It hasn’t been a good few years for the largest land animal roaming the planet. The last major census found that the number of elephants plodding the plains of Africa has slumped by 30 percent over the seven years between 2007 and 2014, with only 350,000 now thought to survive in the wild.
But things may have just become a little peachier for the pachyderms, as China, the largest consumer of ivory, has announced that it will close all domestic markets for ivory by the end of this year.
The ban on the international trade in ivory has been in place since 1989, but domestic trade has continued to flourish. This has given illegally obtained ivory – that which has been procured after the ban came into place – easy access into the legal market. With so few checks into the origin of the ivory, the ease in which documents can be faked, and the general reluctance or indifference from the enforcement agencies, China has become the epicenter for illegal ivory.
Some estimates suggest that China represents around 70 percent of the global market for ivory, with organized criminal syndicates and even state-sanctioned carving workshops profiting from the wholesale slaughter of elephants on the African continent. Last year alone it is thought that at least 20,000 elephants fell victim to poachers to fuel to demand in the Far East, where a kilogram (2.2 pounds) of the “white gold” can fetch as much as $1,100.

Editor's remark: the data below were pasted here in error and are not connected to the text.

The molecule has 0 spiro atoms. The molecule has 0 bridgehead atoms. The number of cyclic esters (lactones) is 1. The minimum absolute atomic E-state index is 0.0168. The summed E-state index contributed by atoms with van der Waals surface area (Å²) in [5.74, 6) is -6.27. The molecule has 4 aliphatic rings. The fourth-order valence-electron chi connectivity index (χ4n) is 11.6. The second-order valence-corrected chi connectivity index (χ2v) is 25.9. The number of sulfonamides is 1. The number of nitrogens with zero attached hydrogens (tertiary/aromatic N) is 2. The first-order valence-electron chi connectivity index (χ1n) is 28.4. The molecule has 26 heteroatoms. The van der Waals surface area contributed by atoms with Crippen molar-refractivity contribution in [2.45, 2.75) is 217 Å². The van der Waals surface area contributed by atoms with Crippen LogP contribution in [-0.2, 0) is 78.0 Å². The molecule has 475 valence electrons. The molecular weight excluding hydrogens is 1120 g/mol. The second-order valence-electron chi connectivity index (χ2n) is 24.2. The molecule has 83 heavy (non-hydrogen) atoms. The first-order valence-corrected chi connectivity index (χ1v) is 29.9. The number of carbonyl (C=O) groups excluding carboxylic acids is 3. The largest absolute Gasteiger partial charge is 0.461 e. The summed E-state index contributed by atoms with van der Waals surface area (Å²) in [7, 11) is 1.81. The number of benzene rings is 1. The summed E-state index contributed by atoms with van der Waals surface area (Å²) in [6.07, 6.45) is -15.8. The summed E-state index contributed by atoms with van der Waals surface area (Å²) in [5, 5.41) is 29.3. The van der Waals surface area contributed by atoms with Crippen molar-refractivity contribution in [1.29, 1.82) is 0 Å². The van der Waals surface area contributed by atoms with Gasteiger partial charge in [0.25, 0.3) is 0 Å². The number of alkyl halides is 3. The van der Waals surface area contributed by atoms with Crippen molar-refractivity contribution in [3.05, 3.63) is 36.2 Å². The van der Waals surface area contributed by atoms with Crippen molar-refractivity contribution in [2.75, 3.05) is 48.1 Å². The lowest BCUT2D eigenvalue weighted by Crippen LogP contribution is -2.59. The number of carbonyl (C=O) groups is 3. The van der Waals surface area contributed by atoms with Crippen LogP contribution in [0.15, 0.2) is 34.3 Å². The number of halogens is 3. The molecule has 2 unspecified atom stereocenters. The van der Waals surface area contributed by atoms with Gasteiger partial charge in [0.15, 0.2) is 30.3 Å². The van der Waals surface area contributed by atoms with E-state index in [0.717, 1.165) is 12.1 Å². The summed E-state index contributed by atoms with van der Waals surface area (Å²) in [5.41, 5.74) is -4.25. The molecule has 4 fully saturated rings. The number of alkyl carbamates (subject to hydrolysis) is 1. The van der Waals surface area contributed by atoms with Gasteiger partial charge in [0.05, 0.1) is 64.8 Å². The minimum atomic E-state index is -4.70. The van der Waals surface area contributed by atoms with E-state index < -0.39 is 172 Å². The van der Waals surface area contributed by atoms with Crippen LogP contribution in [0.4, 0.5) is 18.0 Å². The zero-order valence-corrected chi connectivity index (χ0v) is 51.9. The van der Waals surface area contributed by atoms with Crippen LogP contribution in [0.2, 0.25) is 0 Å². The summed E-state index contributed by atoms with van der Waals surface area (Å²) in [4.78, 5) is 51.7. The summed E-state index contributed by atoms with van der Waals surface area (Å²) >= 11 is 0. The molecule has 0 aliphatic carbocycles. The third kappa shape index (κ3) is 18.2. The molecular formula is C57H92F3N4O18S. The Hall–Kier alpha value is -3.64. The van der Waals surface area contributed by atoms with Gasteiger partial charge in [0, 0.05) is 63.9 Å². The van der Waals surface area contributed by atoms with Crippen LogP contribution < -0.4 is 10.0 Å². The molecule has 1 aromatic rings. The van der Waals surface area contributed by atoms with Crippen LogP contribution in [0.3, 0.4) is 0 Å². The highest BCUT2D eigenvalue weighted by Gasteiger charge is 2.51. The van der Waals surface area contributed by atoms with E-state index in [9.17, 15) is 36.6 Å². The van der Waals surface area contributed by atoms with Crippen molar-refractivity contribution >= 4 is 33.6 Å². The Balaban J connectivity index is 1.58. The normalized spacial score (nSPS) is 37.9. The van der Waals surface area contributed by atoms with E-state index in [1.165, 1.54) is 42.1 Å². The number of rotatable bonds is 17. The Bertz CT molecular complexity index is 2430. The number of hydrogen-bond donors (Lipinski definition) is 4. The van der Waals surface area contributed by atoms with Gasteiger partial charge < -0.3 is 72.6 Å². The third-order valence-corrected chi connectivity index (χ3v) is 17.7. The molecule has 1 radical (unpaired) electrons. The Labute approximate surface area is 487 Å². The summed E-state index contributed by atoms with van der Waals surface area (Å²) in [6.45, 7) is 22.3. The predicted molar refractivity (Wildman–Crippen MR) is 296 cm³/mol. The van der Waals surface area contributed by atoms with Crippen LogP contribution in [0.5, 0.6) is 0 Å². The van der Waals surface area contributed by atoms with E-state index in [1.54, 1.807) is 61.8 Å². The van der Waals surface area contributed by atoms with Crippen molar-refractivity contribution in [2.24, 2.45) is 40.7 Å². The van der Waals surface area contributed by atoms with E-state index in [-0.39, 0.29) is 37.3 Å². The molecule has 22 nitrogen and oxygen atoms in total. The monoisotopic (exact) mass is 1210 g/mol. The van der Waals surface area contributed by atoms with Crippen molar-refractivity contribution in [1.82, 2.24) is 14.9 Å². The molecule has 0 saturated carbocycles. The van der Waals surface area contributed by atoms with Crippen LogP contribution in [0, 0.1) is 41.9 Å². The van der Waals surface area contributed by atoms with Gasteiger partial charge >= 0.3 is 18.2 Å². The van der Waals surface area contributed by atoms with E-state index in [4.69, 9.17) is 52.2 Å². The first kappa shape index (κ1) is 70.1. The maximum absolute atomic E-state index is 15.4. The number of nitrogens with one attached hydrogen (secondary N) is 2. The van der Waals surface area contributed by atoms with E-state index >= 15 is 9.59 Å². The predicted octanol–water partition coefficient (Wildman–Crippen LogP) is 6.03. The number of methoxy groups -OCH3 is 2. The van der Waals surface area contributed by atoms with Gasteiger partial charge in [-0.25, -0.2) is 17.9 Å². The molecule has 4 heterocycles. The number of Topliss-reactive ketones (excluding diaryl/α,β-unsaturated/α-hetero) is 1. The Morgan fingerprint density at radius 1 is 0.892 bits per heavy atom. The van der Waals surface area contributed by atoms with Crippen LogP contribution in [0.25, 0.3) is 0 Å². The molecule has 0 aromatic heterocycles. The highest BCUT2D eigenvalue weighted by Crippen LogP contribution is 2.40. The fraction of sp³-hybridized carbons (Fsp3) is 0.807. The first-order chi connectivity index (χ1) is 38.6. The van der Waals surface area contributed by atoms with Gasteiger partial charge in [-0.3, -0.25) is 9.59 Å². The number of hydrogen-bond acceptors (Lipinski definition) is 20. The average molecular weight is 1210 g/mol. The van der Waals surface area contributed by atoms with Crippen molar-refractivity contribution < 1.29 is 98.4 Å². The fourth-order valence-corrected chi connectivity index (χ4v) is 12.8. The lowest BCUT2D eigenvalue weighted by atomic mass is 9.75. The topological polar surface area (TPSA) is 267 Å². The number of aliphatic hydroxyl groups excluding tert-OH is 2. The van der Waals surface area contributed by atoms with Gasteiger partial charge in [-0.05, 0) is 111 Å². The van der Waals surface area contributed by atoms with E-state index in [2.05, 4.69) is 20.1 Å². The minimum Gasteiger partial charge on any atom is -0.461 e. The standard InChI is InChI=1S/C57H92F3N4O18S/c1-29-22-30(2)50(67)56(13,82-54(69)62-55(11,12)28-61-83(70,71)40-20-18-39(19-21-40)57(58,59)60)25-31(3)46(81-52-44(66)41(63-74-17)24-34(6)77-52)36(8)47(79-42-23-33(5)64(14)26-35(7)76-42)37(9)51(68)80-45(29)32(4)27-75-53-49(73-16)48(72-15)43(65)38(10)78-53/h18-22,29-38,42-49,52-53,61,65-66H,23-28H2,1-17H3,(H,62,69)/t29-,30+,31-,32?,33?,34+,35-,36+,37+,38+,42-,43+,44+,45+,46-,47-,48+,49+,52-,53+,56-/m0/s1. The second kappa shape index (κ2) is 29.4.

In October last year, delegates at the Convention on International Trade in Endangered Species (CITES) voted to extend the international ban to also apply to domestic trade, a move that was surprisingly backed by China at the time. Even though the proposal is non-binding – Japan has decided that it “doesn’t apply” to their ivory market, for example – it seems that China is serious about its commitment to close their own internal trade.
The announcement by China’s State Council came on Friday, and details how it will “cease part of ivory processing and sales by 31 March 2017 and cease all ivory processing and sales by 31 December 2017.” The ambitious and rapidly implemented target has been celebrated by conservation organizations everywhere, with the World Wildlife Fund (WWF) hailing it as a “historic announcement” that will be a “major boost to international efforts to tackle the elephant poaching crisis in Africa.”
“Now that three of the world’s largest domestic ivory markets – China, Hong Kong SAR and the US – are being phased out, we hope that other countries will follow suit,” said Lo Sze Ping, CEO of WWF-China. “China and the US have shown how quickly markets can be addressed and the sooner the better for Africa’s elephants.”
With the gentle giants rapidly approaching extinction, it is hoped that this move will encourage others to do the same, and perhaps we can save the elephant before it is too late.